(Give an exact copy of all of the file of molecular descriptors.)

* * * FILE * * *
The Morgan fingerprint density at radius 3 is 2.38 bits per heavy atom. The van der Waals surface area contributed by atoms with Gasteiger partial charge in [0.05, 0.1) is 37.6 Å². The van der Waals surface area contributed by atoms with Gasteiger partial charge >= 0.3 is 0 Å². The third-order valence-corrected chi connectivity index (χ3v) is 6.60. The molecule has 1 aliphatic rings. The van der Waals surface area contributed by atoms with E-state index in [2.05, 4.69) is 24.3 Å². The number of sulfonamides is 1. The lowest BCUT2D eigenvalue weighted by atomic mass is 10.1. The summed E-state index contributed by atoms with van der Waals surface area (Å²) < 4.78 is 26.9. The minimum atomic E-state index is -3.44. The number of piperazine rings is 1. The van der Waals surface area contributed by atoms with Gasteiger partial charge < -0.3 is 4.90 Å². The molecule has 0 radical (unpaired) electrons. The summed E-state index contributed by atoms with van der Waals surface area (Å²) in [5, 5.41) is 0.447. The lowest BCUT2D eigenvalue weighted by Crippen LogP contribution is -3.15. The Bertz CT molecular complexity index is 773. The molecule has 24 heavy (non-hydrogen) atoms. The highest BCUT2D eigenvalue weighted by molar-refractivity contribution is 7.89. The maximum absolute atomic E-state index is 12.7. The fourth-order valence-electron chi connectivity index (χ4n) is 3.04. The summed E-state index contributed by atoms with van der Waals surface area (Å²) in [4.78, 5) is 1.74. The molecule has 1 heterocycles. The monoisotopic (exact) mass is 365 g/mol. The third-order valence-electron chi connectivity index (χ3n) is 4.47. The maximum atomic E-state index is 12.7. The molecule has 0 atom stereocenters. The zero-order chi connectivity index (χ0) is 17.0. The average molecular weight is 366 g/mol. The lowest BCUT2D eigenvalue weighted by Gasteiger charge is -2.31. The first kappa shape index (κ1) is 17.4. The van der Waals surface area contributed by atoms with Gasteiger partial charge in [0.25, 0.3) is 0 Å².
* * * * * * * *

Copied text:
The Morgan fingerprint density at radius 3 is 2.38 bits per heavy atom. The van der Waals surface area contributed by atoms with Gasteiger partial charge in [0.05, 0.1) is 37.6 Å². The van der Waals surface area contributed by atoms with Gasteiger partial charge >= 0.3 is 0 Å². The third-order valence-corrected chi connectivity index (χ3v) is 6.60. The molecule has 1 aliphatic rings. The van der Waals surface area contributed by atoms with E-state index in [2.05, 4.69) is 24.3 Å². The number of sulfonamides is 1. The lowest BCUT2D eigenvalue weighted by atomic mass is 10.1. The summed E-state index contributed by atoms with van der Waals surface area (Å²) < 4.78 is 26.9. The minimum atomic E-state index is -3.44. The number of piperazine rings is 1. The van der Waals surface area contributed by atoms with Gasteiger partial charge < -0.3 is 4.90 Å². The molecule has 0 radical (unpaired) electrons. The summed E-state index contributed by atoms with van der Waals surface area (Å²) in [5, 5.41) is 0.447. The lowest BCUT2D eigenvalue weighted by Crippen LogP contribution is -3.15. The Bertz CT molecular complexity index is 773. The molecule has 24 heavy (non-hydrogen) atoms. The highest BCUT2D eigenvalue weighted by molar-refractivity contribution is 7.89. The maximum absolute atomic E-state index is 12.7. The fourth-order valence-electron chi connectivity index (χ4n) is 3.04. The summed E-state index contributed by atoms with van der Waals surface area (Å²) in [4.78, 5) is 1.74. The molecule has 1 heterocycles. The monoisotopic (exact) mass is 365 g/mol. The third-order valence-electron chi connectivity index (χ3n) is 4.47. The maximum atomic E-state index is 12.7. The molecule has 0 atom stereocenters. The zero-order chi connectivity index (χ0) is 17.0. The average molecular weight is 366 g/mol. The lowest BCUT2D eigenvalue weighted by Gasteiger charge is -2.31. The first kappa shape index (κ1) is 17.4. The van der Waals surface area contributed by atoms with Gasteiger partial charge in [0.25, 0.3) is 0 Å².